Tree To Be Planted At 2 Walnut
COOPERSTOWN – A tree will be dedicated to Homer M. Osterhoudt, who passed away last June 30 at age 100, at the Village of Cooperstown’s annual Arbor Day celebration at 1 p.m. next Monday, May 13, at 2 Walnut St., his home for many years.
Homer, a retired mailman who walked more than 10 miles a day through village streets for decades, mixed concrete to build the Baseball Hall of Fame and attended all Inductions since 1939 except the three while in the Army Air Corps during World War II.
Editorial, July 6, 2018
Homer Osterhoudt, Citizen
A Life Of Service, Leadership,
Joy Is An Example To Us All
Interviewed as his 100th birthday last January, Homer Osterhoudt remained full of life and curiosity, enthusiastically reporting deer peering in the window of his Woodside Hall room most evenings.
His back, which had carried
Cooperstown’s mail on a 10-mile
route daily for many of his 34 years at the Cooperstown post office, had begun to bend, but he was as warm and pleasant as always, as if he didn’t have a care in the world.
While waiting for him to return to his room from lunch, his caregivers praised his courtesy and calm. He was uncomplaining as the inevitable approached, perhaps a testimony to his Baptist faith.
The inevitable arrived Saturday, June 30, and Homer Osterhoudt, one of Cooperstown’s first citizens – none were more beloved – made his final departure from the community that had been his home for a century.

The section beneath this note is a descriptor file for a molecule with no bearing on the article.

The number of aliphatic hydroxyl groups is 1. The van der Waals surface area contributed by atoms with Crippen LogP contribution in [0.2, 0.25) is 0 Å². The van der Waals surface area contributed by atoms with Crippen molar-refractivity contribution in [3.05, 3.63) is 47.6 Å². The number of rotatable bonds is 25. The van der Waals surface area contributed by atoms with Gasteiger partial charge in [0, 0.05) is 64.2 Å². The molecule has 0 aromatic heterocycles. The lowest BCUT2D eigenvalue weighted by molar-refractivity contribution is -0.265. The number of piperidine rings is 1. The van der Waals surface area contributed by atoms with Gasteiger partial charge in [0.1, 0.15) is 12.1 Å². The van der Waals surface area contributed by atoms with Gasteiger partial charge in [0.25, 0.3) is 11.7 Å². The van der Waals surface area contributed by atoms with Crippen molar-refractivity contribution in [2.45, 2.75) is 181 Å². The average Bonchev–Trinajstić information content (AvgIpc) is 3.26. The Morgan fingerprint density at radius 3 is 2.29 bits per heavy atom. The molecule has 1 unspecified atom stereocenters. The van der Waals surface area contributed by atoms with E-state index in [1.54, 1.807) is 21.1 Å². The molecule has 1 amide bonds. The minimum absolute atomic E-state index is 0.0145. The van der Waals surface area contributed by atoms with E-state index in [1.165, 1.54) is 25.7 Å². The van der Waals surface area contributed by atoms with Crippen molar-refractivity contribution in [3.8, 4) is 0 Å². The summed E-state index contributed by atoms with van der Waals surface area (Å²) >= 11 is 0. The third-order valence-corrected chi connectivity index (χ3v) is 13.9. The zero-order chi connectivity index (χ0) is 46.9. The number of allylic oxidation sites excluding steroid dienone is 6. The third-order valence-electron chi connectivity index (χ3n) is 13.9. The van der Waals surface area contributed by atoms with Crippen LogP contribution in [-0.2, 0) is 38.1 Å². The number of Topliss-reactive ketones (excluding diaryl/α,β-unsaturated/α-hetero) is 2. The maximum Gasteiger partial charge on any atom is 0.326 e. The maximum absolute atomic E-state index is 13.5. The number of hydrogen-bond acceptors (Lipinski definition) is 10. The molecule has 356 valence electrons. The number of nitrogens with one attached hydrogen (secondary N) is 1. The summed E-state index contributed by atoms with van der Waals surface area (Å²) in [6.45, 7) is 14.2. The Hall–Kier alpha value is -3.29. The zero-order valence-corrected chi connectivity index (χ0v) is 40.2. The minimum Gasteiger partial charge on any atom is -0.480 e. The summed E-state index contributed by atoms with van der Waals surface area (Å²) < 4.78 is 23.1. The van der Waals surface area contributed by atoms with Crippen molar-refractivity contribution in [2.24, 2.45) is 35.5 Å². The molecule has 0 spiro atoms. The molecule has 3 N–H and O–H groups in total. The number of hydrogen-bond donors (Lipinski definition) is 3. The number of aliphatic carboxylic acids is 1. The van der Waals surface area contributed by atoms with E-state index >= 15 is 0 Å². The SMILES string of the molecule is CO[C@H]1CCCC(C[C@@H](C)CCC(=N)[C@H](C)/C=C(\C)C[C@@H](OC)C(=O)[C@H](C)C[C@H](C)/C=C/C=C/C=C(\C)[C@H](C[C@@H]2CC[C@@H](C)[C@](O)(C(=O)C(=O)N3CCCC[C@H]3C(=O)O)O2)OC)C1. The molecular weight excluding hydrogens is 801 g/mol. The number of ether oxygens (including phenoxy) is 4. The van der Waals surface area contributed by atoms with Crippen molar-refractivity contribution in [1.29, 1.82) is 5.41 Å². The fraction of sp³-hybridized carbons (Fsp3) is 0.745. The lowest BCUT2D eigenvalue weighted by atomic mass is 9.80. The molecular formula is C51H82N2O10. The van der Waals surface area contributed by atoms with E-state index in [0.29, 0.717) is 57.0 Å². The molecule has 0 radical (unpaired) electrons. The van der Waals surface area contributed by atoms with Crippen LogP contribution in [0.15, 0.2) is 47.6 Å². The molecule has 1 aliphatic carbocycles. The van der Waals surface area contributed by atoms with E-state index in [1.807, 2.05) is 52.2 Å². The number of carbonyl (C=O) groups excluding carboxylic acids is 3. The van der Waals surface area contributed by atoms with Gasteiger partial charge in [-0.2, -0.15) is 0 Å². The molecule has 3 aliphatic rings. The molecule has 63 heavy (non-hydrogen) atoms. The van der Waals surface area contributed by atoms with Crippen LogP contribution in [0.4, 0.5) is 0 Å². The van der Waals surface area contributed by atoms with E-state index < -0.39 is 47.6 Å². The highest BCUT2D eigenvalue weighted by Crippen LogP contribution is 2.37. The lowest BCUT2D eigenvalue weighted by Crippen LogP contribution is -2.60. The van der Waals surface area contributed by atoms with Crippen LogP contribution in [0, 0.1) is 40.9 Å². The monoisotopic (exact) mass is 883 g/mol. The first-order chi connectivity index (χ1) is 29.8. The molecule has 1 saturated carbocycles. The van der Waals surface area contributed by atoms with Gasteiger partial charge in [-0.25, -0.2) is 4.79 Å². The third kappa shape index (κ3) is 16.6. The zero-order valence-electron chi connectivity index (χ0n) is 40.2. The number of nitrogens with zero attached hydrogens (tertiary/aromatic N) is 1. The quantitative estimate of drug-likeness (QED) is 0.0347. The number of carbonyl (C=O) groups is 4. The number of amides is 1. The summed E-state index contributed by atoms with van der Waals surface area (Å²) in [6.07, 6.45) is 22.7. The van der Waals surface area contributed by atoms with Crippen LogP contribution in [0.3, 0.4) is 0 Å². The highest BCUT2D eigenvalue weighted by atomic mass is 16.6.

Many knew of Homer through his connection to the National Baseball Hall of Fame, which goes back to the very beginning. At 19, he was running a cement mixer in front of the post office on Main Street for Bedford Construction of Utica. The cement he produced, he would remember fondly for the rest of his life, was used in every single part of the original building.
Then, he thought the Hall of Fame would be “a little museum on Main Street” – so did Stephen C. Clark, his granddaughter attested when she and Homer participated in a panel discussion in the Bullpen Theater during 75th anniversary commemorations. Both, it turned out, were wrong.
Still, Homer must have had an inkling of great things to come during the first Induction in 1939, when he photographed Babe Ruth, Honus Wagner and other immortals in the first class. Those many photos are now in the Hall’s collection, a permanent memorial to a curious and lively mind.
Since, there have been 74 Inductions – during World War II, the practice lapsed 1940-34 – and Homer reported his was proud to have attended all but three. In recent years, what frequenter of Inductions doesn’t remember Homer, under his bucket hat, with a “I was here on June 12, 1939” sign around his neck.
His obituary on the front of this week’s edition further reminds us that his Induction record was just a small part of a small-town life well lived.
He maintained friendly relations for decades as a long-time member of the Cooperstown High School Alumni Association, serving as its president. He was, of course, eventually a Native Son – his birth, in Oneonta, forestalled that until he reached age 50 – serving as president of that signature community organization.
He was active in his church, locally and as vice president of the Otsego County Baptist Men’s Association; (one of the three Inductions he missed, he recalled, was to attend an annual state Baptist conference.)
He was more than a postal carrier, (although he credited the miles he walked daily, in part, for his long and, until and healthy life): A career-long member of the National Association of Letter Carriers, he once was president of the Southern Tier District.
All of these community and professional leadership roles underscore that Homer Osterhoudt lived a full life of service, leadership and caring.